Work on the 2010–11 coppice site started on 23rd November. It is to the north and adjacent to the power lines just beyond the pole gate. There are two paths skirting or cutting through this site and we will aim to operate so that one or other of the paths is always kept open during our work, though we will request that dogs are kept on leads.
Thanks to a dedicated small team, the boardwalk on Bluebell Path has been rebuilt.
Felling work on the 2010–11 coppice site, which started on 23rd, November, was completed in mid March. We have been moving the cut wood to our log processing area for several weeks and we hope to complete this soon with minimum impact on the bluebells. During this season we have welcomed many new volunteers including Peter, John, Stuart, Graham and Denise. Thank you for joining us.
Before we started working on this year’s coppice site, we cut the vegetation back in the western end plug of the power line corridor (where the line leaves the wood to the north) and about 50% of the centre section. This is a large area and it is important to finish this work before Christmas for maximum benefit to the population of heath fritillary butterflies. Thank you to everybody that helped with this work.
Our work pattern in Pound Wood has now changed to “summer” where the main activities will be to produce charcoal. As usual you can buy our charcoal directly from me. Just call me on 01268 773375 to arrange for collection. The price is still as last year, £3.50 per bag from me, but rather more at visitor centres
Thanks to a dedicated small team, we are rebuilding the bridge at Codger’s Crossing which is now about 16 years old. Please observe any warning signs in this area.
This year we have had an exceptionally dry spring with some very warm days. Heath fritillary butterflies were first seen flying in Pound Wood on 9th May, which is about two weeks earlier than normal. The maximum number seen flying on any single occasion was 147 on 8th June. For the first time in Pound Wood, the caterpillars were seen feeding upon plantain in the coppice plot behind the charcoal kiln. This food plant is commonly used by heath fritillary caterpillars in south west England. In our area they normally are only seen on cow wheat which is also abundant in Pound Wood.
Our work parties between finishing the coppicing and before the haymaking recess have made sufficient charcoal to meet demand. During the haymaking recess, when Stephen Grimshaw, Robert Williams and myself live very weather-dependent lives processing hay at Little Haven, a small group of volunteers have carried on working at Pound Wood on Tuesdays under the watchful eyes of Carl Short and David Sykes. They have extracted nearly all the firewood from Tile Wood and rebuilt the Codgers Crossing bridge which was about 16 years old.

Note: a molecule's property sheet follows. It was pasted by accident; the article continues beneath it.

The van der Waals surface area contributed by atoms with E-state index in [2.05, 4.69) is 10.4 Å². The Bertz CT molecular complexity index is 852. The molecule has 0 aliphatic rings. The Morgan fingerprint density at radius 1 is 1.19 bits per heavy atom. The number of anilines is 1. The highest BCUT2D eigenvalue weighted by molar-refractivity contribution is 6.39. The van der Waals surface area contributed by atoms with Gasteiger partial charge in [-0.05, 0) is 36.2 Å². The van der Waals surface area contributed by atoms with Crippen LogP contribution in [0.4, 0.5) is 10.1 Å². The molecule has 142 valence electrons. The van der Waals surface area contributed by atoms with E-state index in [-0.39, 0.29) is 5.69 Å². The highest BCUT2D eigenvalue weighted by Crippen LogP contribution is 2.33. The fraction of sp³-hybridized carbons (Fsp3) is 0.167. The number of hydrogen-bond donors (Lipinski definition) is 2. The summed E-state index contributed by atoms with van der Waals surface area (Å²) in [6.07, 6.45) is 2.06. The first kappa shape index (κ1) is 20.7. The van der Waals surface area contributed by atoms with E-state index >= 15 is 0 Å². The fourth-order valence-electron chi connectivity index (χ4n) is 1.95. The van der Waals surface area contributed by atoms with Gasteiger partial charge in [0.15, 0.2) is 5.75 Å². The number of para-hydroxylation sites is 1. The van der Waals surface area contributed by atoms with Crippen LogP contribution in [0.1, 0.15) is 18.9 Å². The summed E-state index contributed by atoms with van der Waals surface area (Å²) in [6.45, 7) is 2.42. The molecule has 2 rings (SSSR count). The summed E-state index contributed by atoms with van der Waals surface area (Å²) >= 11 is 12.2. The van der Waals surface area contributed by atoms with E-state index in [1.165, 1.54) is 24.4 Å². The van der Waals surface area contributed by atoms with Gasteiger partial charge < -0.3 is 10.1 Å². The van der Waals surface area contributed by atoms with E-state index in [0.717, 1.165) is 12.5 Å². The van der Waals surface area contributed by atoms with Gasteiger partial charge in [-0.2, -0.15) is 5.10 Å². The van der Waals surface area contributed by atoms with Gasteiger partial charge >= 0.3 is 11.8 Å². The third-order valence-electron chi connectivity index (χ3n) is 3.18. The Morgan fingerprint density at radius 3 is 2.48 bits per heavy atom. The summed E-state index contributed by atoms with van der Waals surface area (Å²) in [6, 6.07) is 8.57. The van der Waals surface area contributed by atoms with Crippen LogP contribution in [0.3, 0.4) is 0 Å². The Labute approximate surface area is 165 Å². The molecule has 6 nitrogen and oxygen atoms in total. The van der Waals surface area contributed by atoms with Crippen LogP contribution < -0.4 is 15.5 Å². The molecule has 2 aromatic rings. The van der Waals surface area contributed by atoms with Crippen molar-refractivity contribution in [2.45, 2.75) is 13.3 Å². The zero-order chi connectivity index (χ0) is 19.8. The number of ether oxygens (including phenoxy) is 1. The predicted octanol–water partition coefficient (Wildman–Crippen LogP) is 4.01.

As usual you can buy our charcoal directly from me. Just call me on 01268 773375 to arrange for collection. The price is still as last year, £3.50 per bag from me, but rather more at visitor centres.
Visitors to the eastern side of Pound Wood will notice that we have cut back to ground level most of the vegetation under the power lines from the path crossing point towards the centre of the wood. This is part of our management of the area for heath fritillary butterflies. Several clusters of trees marked with barrier tape have been left standing in the area simply because they have grown too close to the wires for us to deal with ourselves. Please do not touch them! The electricity company contractors will, in due course, cut them for us.
Coppicing in Pound Wood started on Sunday 13th November. This season’s plot (Coupe 19, Dingley Dell) is the most south-westerly plot which will be coppiced and is located adjacent to three previously coppiced areas, Little Valley which was coppiced in 1994–5, Mac’s which was coppiced in 2002–3 and Shaw’s which was coppiced in 2003–4 (see the sketch map) The coppice trees in this plot comprise very large Sweet chestnut in the eastern part and a mixture of Hornbeam and Birch in the west. There are, as usual, many standard Oak trees well distributed all over the plot. Whilst we are actually working on the site, some of the paths may need to be closed for the safety of visitors but we will re-open them at the end of each work party. Sorry for any inconvenience.
Our log orders this year have all but exhausted our supply of wood from last year’s coppice plot. However, I can still supply the odd few bags. Thanks to help on Fridays in the autumn, we have been able to cut our logs earlier than usual and supply our customers well before they need to burn them.
In case any of you would like a barbecue at Christmas, you can buy our charcoal directly from me. Just call me on 01268 773375 to arrange for collection. The price is still £3.50 per bag from me, but rather more at visitor centres.
A New Bridge for Pound Wood by Carl Short (Volunteer)